UK100’s interim chief executive Jason Torrance: 

“[This report] is a vital reminder of the crucial role of local authorities in reaching net-zero. Some trailblazing local authorities are achieving enormous change despite the regulatory and resource challenges the report highlights — but many are still hamstrung by ‘Kafkaesque’ rules and short-term competitive funding pots.

“The report only reinforces the urgency of our call for an end to short-term competitive local authority funding and a Net Zero Powers Bill. This will capitalise on progress made by trailblazing councils and address the critical gaps still hampering wider local net-zero delivery.

“Ministers must now take heed of both reports and prioritise local action that accelerates Britain towards Net Zero while halting investments that drive us further from our world-leading goals.”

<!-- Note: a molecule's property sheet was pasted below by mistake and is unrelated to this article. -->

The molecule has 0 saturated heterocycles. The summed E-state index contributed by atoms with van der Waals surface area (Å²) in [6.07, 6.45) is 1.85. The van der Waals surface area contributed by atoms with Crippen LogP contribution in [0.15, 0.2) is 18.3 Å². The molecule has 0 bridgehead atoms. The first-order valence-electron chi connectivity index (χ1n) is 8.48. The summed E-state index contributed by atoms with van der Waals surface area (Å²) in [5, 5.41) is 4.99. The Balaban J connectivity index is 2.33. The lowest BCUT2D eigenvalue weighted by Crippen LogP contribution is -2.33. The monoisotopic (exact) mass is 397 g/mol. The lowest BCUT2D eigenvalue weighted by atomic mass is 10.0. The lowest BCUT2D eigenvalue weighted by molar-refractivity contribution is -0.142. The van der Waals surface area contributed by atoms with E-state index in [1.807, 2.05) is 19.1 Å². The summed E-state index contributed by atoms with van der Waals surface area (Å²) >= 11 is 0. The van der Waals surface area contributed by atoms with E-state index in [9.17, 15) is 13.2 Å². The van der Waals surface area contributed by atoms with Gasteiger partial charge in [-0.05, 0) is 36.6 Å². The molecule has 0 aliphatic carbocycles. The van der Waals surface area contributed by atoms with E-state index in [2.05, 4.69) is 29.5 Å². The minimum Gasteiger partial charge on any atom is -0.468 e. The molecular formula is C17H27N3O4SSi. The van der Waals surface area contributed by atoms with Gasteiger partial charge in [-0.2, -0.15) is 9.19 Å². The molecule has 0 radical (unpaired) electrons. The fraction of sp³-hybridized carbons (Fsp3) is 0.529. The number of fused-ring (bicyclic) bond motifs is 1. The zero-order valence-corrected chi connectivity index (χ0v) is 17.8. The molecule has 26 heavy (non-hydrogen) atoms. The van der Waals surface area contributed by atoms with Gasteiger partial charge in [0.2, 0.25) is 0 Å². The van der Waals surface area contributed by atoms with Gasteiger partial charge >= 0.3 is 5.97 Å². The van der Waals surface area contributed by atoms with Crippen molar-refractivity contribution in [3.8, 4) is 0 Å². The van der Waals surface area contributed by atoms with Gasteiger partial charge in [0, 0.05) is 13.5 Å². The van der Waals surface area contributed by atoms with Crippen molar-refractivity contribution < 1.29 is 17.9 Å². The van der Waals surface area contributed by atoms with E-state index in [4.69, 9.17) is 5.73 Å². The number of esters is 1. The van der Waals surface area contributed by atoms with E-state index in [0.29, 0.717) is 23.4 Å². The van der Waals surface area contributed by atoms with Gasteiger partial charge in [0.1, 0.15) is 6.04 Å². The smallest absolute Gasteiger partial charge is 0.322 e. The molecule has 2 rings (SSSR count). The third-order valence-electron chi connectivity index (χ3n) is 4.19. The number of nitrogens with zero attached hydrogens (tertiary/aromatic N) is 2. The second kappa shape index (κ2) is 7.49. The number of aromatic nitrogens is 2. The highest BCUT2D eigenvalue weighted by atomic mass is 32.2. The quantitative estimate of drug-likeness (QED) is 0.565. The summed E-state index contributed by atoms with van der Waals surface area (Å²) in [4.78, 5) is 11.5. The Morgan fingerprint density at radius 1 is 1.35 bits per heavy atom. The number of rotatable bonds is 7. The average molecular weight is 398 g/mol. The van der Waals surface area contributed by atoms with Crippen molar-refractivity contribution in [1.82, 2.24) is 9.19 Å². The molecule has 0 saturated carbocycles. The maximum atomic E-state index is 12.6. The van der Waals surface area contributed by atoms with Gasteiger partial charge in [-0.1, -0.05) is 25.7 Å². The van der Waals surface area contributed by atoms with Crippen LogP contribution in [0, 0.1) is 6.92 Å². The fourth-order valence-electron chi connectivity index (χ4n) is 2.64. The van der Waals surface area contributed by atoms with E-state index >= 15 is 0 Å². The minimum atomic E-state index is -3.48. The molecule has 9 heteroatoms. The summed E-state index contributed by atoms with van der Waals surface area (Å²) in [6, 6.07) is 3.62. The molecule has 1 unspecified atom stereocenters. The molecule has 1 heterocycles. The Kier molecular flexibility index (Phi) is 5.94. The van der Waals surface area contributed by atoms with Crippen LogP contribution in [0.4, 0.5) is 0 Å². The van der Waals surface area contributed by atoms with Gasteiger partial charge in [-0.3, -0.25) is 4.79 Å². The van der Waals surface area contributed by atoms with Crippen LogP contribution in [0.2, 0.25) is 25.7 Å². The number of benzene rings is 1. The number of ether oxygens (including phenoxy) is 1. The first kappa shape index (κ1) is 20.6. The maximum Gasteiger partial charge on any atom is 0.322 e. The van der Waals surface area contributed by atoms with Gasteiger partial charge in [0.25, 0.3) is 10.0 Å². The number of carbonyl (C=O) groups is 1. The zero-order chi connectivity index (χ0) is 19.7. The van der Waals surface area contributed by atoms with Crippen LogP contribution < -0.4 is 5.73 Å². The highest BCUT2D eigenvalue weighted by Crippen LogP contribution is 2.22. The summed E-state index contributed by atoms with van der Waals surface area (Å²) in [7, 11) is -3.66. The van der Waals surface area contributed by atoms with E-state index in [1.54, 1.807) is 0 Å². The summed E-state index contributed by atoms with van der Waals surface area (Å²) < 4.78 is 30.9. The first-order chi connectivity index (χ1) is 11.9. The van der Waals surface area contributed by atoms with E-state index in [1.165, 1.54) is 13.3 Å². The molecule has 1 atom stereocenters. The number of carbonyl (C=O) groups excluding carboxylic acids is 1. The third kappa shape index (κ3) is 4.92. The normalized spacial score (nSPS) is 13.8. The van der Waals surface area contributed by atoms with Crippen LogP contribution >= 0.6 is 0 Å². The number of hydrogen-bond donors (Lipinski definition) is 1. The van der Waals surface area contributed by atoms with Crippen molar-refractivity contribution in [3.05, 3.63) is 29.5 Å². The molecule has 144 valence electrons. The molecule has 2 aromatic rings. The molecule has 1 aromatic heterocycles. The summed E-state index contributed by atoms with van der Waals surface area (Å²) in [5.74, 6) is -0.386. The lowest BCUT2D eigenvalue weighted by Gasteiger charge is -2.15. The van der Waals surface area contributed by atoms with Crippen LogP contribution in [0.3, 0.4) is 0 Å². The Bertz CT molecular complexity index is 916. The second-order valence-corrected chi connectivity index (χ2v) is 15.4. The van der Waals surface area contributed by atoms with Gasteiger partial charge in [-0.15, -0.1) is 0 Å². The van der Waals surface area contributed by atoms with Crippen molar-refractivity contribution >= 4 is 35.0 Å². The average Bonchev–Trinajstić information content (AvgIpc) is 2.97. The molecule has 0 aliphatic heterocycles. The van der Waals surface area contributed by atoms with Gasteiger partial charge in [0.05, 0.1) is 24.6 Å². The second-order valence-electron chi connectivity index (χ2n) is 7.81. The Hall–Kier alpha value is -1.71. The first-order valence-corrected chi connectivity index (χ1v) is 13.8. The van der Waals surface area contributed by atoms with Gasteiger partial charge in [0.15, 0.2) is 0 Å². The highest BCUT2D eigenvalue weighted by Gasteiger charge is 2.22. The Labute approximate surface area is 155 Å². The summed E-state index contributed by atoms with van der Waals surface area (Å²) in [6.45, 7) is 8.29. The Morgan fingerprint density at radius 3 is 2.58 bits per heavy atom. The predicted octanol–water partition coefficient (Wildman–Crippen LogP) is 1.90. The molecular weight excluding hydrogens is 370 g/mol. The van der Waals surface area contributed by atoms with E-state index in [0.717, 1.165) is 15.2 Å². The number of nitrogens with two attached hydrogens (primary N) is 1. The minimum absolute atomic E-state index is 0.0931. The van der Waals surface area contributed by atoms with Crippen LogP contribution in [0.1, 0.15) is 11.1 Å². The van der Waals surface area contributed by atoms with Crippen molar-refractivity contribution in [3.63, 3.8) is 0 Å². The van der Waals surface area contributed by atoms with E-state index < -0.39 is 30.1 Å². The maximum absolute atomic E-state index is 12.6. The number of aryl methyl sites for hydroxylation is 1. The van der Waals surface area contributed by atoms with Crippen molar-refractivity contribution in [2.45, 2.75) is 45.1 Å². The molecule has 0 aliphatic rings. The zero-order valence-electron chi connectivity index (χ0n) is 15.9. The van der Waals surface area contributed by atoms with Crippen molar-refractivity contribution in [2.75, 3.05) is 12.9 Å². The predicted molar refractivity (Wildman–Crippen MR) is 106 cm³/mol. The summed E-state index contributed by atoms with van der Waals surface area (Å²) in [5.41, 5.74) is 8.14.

WWF’s head of climate policy Isabella O’Dowd: 

“While the US and Europe act, the UK Government hasn’t matched its warm words with the action needed to prevent dangerous climate change. Instead of pumping more oil and gas from the North Sea, we need to build the industries that will deliver jobs, growth and prosperity across the UK.

“The CCC is right – early action is essential and we need to be insulating homes, decarbonising our food and farming sector and delivering ambitious policies to make sure that the real-world indicators of climate progress are going in the right direction.”

IEMA’s chief executive Sarah Mukherjee:

“The Committee is calling for a major acceleration of action to deliver a net-zero economy, but this is only possible with enough people with the right green skills and training. 

“IEMA is calling for a commitment to scale up green skills and jobs in the UK and for delegates at COP28 in the UAE to prioritise a commitment to green skills and training during the negotiations. We have to give the world the best chance of action at the pace and scale needed to avoid climate breakdown.”